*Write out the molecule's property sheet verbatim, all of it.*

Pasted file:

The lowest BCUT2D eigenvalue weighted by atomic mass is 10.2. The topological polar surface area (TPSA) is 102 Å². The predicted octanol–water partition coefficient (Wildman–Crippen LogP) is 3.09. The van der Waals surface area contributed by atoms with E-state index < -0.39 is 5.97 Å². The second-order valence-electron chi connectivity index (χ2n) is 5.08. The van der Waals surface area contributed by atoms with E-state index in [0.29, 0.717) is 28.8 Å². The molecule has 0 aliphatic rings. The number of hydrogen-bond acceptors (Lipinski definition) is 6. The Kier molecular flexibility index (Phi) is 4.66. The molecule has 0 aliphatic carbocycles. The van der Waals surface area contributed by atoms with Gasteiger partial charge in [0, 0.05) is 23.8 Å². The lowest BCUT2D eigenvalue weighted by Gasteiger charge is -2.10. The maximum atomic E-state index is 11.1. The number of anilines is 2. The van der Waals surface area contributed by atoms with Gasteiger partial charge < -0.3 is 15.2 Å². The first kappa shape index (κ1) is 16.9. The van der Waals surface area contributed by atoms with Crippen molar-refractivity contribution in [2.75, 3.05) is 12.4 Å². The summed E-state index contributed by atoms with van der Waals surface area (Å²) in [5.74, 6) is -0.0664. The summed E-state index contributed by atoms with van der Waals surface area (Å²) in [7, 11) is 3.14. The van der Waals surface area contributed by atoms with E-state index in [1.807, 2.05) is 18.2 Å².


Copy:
The lowest BCUT2D eigenvalue weighted by atomic mass is 10.2. The topological polar surface area (TPSA) is 102 Å². The predicted octanol–water partition coefficient (Wildman–Crippen LogP) is 3.09. The van der Waals surface area contributed by atoms with E-state index < -0.39 is 5.97 Å². The second-order valence-electron chi connectivity index (χ2n) is 5.08. The van der Waals surface area contributed by atoms with E-state index in [0.29, 0.717) is 28.8 Å². The molecule has 0 aliphatic rings. The number of hydrogen-bond acceptors (Lipinski definition) is 6. The Kier molecular flexibility index (Phi) is 4.66. The molecule has 0 aliphatic carbocycles. The van der Waals surface area contributed by atoms with Gasteiger partial charge in [0, 0.05) is 23.8 Å². The lowest BCUT2D eigenvalue weighted by Gasteiger charge is -2.10. The maximum atomic E-state index is 11.1. The number of anilines is 2. The van der Waals surface area contributed by atoms with Gasteiger partial charge < -0.3 is 15.2 Å². The first kappa shape index (κ1) is 16.9. The van der Waals surface area contributed by atoms with Crippen molar-refractivity contribution in [2.75, 3.05) is 12.4 Å². The summed E-state index contributed by atoms with van der Waals surface area (Å²) in [5.74, 6) is -0.0664. The summed E-state index contributed by atoms with van der Waals surface area (Å²) in [7, 11) is 3.14. The van der Waals surface area contributed by atoms with E-state index in [1.807, 2.05) is 18.2 Å².